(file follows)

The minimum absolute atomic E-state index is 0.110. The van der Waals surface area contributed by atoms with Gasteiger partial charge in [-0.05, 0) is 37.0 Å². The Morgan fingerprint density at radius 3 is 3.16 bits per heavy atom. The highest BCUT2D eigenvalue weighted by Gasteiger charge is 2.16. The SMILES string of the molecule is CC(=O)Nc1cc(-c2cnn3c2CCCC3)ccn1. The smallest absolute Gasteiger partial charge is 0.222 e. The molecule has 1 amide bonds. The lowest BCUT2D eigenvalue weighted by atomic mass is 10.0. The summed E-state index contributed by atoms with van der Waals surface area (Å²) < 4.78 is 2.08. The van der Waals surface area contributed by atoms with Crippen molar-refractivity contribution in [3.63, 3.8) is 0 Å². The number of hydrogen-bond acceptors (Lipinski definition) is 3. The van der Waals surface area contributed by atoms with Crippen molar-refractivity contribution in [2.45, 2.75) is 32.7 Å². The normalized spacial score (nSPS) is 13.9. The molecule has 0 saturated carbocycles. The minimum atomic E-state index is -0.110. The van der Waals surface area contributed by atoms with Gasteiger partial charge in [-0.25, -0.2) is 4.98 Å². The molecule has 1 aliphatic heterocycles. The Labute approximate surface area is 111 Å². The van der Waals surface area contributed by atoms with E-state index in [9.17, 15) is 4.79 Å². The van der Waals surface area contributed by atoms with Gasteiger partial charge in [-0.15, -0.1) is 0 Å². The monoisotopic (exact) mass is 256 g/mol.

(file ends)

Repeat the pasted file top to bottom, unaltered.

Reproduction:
The minimum absolute atomic E-state index is 0.110. The van der Waals surface area contributed by atoms with Gasteiger partial charge in [-0.05, 0) is 37.0 Å². The Morgan fingerprint density at radius 3 is 3.16 bits per heavy atom. The highest BCUT2D eigenvalue weighted by Gasteiger charge is 2.16. The SMILES string of the molecule is CC(=O)Nc1cc(-c2cnn3c2CCCC3)ccn1. The smallest absolute Gasteiger partial charge is 0.222 e. The molecule has 1 amide bonds. The lowest BCUT2D eigenvalue weighted by atomic mass is 10.0. The summed E-state index contributed by atoms with van der Waals surface area (Å²) < 4.78 is 2.08. The van der Waals surface area contributed by atoms with Crippen molar-refractivity contribution in [3.63, 3.8) is 0 Å². The number of hydrogen-bond acceptors (Lipinski definition) is 3. The van der Waals surface area contributed by atoms with Crippen molar-refractivity contribution in [2.45, 2.75) is 32.7 Å². The normalized spacial score (nSPS) is 13.9. The molecule has 0 saturated carbocycles. The minimum atomic E-state index is -0.110. The van der Waals surface area contributed by atoms with Gasteiger partial charge in [-0.25, -0.2) is 4.98 Å². The molecule has 1 aliphatic heterocycles. The Labute approximate surface area is 111 Å². The van der Waals surface area contributed by atoms with E-state index in [9.17, 15) is 4.79 Å². The van der Waals surface area contributed by atoms with Gasteiger partial charge in [-0.15, -0.1) is 0 Å². The monoisotopic (exact) mass is 256 g/mol.